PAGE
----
GitHub has announced a new pricing structure today. Instead of charging by the number of private repositories, they'll start charging by the number of users. They're making it sound like a huge win for their customers, but at Cleanshelf we've immediately recognized it for what it really is - a price hike. Since we track business subscriptions of many companies, we have unique insight into what new GitHub pricing structure mean for actual users. Here's an example.
A startup with 76 GitHub users was up to now paying $450/mo (Diamond plan for up 300 private repositories). With the new pricing structure they would be paying $684/mo ($9/user/month). That's 50% price hike and additional cost to the company's bottom line of $2,808 per year.
And here's a chart to quickly check what the change means for you.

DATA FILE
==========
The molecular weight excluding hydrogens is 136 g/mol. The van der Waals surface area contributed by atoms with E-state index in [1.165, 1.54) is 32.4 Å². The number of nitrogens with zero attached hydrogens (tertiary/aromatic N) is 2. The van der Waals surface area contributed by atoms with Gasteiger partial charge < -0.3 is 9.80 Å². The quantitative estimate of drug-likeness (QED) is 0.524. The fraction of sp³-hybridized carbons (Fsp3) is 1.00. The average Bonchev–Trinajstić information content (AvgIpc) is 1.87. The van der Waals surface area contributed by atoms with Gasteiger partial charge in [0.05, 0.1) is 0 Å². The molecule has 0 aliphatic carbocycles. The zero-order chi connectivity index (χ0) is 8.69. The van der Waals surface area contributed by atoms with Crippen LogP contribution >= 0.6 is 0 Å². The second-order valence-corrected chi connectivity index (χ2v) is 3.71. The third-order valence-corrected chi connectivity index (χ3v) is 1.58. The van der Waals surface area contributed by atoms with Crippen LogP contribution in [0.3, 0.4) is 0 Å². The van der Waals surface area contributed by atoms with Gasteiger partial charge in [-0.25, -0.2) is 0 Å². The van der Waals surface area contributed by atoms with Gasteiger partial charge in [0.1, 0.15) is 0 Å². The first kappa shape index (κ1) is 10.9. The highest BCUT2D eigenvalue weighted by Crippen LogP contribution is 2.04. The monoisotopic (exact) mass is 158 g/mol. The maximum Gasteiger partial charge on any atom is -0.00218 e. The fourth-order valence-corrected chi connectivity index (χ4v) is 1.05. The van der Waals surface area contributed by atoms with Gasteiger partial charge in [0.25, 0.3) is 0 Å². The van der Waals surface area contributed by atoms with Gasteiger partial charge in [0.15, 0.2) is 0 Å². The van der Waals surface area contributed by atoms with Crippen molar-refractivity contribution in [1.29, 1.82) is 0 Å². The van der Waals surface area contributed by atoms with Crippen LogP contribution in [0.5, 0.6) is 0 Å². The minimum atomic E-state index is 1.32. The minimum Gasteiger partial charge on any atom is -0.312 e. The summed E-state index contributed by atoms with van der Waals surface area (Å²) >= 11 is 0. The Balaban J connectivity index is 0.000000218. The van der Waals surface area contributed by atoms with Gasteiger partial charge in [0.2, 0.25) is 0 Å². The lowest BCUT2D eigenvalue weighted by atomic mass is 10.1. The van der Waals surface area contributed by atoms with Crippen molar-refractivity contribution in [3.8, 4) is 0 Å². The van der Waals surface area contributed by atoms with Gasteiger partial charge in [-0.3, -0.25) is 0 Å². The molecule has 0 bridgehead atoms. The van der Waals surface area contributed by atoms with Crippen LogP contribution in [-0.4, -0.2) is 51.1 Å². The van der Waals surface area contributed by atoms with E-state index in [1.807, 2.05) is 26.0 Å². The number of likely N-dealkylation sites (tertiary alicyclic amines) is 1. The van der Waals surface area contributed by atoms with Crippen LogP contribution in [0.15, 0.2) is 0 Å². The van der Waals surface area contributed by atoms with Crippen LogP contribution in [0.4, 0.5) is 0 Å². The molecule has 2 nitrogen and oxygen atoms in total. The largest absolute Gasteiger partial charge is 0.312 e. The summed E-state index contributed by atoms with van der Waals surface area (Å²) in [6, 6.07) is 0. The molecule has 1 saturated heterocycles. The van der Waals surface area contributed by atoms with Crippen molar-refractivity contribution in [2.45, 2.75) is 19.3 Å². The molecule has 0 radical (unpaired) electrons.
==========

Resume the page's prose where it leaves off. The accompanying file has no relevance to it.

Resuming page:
We've checked the implication of this change for our customers and we saw 50% or bigger price hike across the board. That's why we issued a recommendation to our customers not to upgrade to the new GitHub pricing structure.
Unfortunately, GitHub will be mandating the change in 12 months, thus forcing 50+% price hike on GitHub costs of our customers. To avoid this excessive cost we have issued an additional recommendation to our customers to migrate their code repository to BitBucket which charges 89% less than GitHub ($1/user/month). Fortunately, migration from GitHub to BitBucket is not that hard and both services are very similar in features and operation.
It seems the time has come for unicorns to justify their hefty valuations. If you don't want to become the one who foots the bill, get started with Cleanshelf and let us help control usage and optimize costs of online services.